Marathon -- the movie
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William Meredith Foundation & Center for the Arts

Future Projects & Programs


Arts Programs (2009-2012)
The William Meredith Center for the Arts fosters an appreciation of the work of local, regional and international artists and provides opportunities for them to present their work and share their talent with the community. It promotes a variety of programs in the arts from art exhibitions, book publications, poetry readings and concerts to continue the legacy of the great American poet, teacher and war hero, William Meredith who served as America's Poet Laureate from 1979-1980.   
The invited artists at the Meredith Center will share their work through art exhibitions, readings, publications and academic seminars. The center will serve as a retreat where artists can create new works in the same spirit of peace, equality, and serious endeavor that characterized William's life and work at Riverrun.

Several new initiatives are in development including a proposal to the Disabled American Veterans.


Returning to Ithaca: Reflections of War and Military Service

A writer's workshop for America's veterans. This is a pilot program we hope to use as a model for other such workshops in Connecticut and around the country. Returning veterans, particularly those suffering from Post Traumatic Stress Syndrome will meet weekly. It is to be a team taught program with professional poets and veterans helping to explore and verbalize the experience of war and service in the military. The program will be limited to a maximum of twelve participants who will be offered scholarships for full tuition. Invited guest speakers will include experts in PTSD and a master class by renowned novelist, Tim O'Brien, perhaps the premiere American chronicler of the War in Viet Nam. An anthology of works produced will be published and launched at a reading by authors wishing to share their work in a public forum.

It is difficult to foretell exactly what the impact of this pilot program will be. One hopes it will be like the proverbial pebble dropped into the center of a pond which sends out ripples across the broad surface of a lake. Certainly, the initial 12 participants will benefit directly, but if the program is duplicated, which we certainly hope, this workshop can be replicated across the country where there is interest and need. Certainly, the anthology will raise awareness of the difficulties or service men and women face returning to civilian life. A final report and evaluation of the program will be invaluable to teachers and institutions wishing to begin their own program.

Initially, participants in the workshop will be drawn from the local community. Military life is integral to the Groton/ New London, given the submarine base, Electric Boat, and the Coast Guard Academy. It is an ideal community from which to draw participants and support from local institutions.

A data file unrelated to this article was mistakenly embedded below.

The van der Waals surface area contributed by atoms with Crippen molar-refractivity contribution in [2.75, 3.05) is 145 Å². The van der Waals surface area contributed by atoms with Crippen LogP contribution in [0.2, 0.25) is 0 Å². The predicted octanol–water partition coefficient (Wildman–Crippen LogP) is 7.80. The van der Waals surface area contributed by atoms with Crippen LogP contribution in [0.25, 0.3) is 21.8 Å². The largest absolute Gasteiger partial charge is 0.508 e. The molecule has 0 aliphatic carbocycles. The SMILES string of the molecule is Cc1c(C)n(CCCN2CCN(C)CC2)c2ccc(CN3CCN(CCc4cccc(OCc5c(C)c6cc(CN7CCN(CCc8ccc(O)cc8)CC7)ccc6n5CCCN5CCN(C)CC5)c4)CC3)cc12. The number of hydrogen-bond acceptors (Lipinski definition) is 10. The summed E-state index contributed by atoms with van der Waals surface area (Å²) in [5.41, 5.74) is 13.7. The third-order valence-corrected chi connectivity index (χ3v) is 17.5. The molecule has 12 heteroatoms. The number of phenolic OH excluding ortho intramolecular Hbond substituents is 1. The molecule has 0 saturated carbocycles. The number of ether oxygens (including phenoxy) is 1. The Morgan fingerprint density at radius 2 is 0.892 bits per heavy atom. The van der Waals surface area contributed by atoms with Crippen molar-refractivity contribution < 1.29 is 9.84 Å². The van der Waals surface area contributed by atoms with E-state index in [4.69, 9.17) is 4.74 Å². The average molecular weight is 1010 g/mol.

We will begin with student evaluations of the workshop once the program has finished. We will also begin a reading in the community to the numerous colleges such as Three Rivers, Connecticut College, as well as arts venues such as the Norwich Arts Council, the Hygenic Gallery, the Mystic Arts Association where surveys' will be distributed. A final report with recommendations will be compiled by the instructors and the therapist who will be advising us.

This will be a  new initiative, though it has been inspired by previous support from the DAV. In 2004, we received a $5,000 grant from Dominion Resources which was matched by the DAV to produce original art from the master painter, Stoimen Stoilov to illustrate William Meredith's poem memorializing the tragic loss of the SS Thresher. The work was presented at the Submarine Museum in Groton and copies were presented to each of the 158 families of those lost at sea.


Some Biographical Information on William Meredith

After service as a Navy pilot in WWII and Korea, William Meredith returned to his native Connecticut to begin his extraordinary career. He settled on a farm in Uncasville to share his talents as teacher, poet, and arborist. For decades, as the rare trees he nurtured on the banks of the Thames grew to beautiful maturity, so did his many fine students at Connecticut College. He continued his mastery of the art form of poetry and in 1979 was designated Poetry Consultant to the Library of Congress, a position now (and retroactively) legislated as United States Poet Laureate.
The foundation believes we need such models of courage and grace to sustain us. In one poem from a series based on the life of an imaginary painter named Hazard, William  describes Hazard as being, "in charge of morale in a morbid time." This is William Meredith's legacy to us, a legacy we treasure.



Poetry Readings in the Schools and Senior Centers

A series of poetry readings by young poets featuring their own work as well as the poetry of William Meredith. Invited poets (fine, emerging poets from Connecticut including such artists as Daniel Gula, Ravi Shankar, and Melanie Greenhouse who knew Mr. Meredith before his death and whose work he appreciated) will give workshops where appropriate, or otherwise simply read to residents at nursing homes such as Beechwood in New London where the film recounting Mr. Meredith's life, MARATHON was recently presented. The programs will feature personal memoirs of Mr. Meredith and will draw from his collection of prose essays on poetry entitled, POEMS ARE HARD TO READ.